Chapter 5 in Benedict’s Rule describes “unhesitating obedience” (5:1)
This is the mark of our humility, for anything other than immediate response is a sign that our ego is still in control to some degree. The false self is still our point of reference when we say, “Let me think about that and decide whether or not to do it.” In Christian discipleship there is no “middle man.”
But Benedict is quick to point out that obedience is not first of all an action. It is an attitude—the attitude of listening. He quotes Psalm 18:44, “no sooner did he hear than he obeyed me.” Action apart from discernment is not obedience, it is speculation. In the case of life together in the monastery, Benedict says that obedience is carrying out the orders of the Abbot. But the point is the same—you have to have the “orders” before you know what to do.
A good Abbot would never tell another monk to do “everything” or “something” (just for the sake of being active). Obedience is not simply being busy, or doing every good thing we can think of. Obedience is always related to our gifts, graces, state of life, and actual circumstances. A good Abbot never “tossed out” orders indiscriminently; neither does God.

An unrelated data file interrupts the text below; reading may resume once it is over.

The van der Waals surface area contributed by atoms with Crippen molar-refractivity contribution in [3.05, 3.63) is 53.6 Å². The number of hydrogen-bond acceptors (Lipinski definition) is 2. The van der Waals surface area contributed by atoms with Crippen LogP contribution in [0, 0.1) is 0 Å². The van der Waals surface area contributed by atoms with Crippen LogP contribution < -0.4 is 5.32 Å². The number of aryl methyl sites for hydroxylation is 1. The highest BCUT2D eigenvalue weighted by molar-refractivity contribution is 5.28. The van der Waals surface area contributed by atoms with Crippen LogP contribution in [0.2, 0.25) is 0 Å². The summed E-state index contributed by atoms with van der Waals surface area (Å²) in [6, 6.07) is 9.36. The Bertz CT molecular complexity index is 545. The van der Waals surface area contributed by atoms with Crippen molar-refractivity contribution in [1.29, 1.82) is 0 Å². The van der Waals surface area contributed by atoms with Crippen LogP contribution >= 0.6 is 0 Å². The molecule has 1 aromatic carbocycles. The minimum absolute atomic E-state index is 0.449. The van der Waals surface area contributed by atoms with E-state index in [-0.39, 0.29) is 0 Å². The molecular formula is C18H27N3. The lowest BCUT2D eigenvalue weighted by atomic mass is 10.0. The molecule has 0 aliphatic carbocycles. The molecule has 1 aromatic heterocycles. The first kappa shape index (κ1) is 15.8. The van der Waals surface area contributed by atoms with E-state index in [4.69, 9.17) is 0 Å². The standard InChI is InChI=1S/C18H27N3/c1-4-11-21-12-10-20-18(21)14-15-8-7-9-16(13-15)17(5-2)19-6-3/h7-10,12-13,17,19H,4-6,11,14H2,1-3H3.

That is why the heart of Benedict’s monastic communities was prayer. It is in prayer where we receive our “marching orders” (as E. Stanley Jones put it). The Abbot was no more exempt from this than any of the other monks. Solitude and silence created the sacred space for each monk to “pray without ceasing.” And the heart of monastic life was the opus dei—the “work of God” (worship) through common prayer—seven times a day.
Benedict’s belief was simply that a prayer-devoted individual living in a prayer-saturated environment would know what to do—and he or she would do it immediately.
When I was a pastor, people would sometimes say, “I would do the will of God if I only knew what it is.” On the pastoral side, I always treated that statement with tenderness, because it reflects an open heart. But later, I have come to see that it is a statement which often reflects a life deficient in private or common prayer—or both. It is a reflection of someone who is not sufficiently reading Scripture (individually or in community). Praying and reading do not “guarantee” we will always know God’s will, but they do dispose our hearts to hear—and when we are listening, we are more likely to hear something.
This is the monastic spirit, and the spirit of any form of discipleship—listening—with the intention to enact what we hear. That’s obedience, and it is the view which has given rise to this blog site and the way of life it commends.